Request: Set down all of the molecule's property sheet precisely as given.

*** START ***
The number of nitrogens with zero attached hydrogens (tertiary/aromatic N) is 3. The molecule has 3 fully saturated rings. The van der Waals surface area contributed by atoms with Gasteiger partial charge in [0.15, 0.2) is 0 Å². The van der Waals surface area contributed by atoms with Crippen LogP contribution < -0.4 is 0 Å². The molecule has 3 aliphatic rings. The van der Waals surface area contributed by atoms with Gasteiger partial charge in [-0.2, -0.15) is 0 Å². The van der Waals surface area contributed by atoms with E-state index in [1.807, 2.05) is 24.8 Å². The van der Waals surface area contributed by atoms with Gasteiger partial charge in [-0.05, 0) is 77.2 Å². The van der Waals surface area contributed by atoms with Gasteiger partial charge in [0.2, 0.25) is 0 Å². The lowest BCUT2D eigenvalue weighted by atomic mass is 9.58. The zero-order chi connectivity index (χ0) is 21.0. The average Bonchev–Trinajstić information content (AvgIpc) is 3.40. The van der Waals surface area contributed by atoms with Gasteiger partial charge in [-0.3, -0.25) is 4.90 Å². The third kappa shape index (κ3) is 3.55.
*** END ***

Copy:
The number of nitrogens with zero attached hydrogens (tertiary/aromatic N) is 3. The molecule has 3 fully saturated rings. The van der Waals surface area contributed by atoms with Gasteiger partial charge in [0.15, 0.2) is 0 Å². The van der Waals surface area contributed by atoms with Crippen LogP contribution < -0.4 is 0 Å². The molecule has 3 aliphatic rings. The van der Waals surface area contributed by atoms with Gasteiger partial charge in [-0.2, -0.15) is 0 Å². The van der Waals surface area contributed by atoms with E-state index in [1.807, 2.05) is 24.8 Å². The van der Waals surface area contributed by atoms with Gasteiger partial charge in [-0.05, 0) is 77.2 Å². The van der Waals surface area contributed by atoms with Gasteiger partial charge in [0.2, 0.25) is 0 Å². The lowest BCUT2D eigenvalue weighted by atomic mass is 9.58. The zero-order chi connectivity index (χ0) is 21.0. The average Bonchev–Trinajstić information content (AvgIpc) is 3.40. The van der Waals surface area contributed by atoms with Gasteiger partial charge in [-0.3, -0.25) is 4.90 Å². The third kappa shape index (κ3) is 3.55.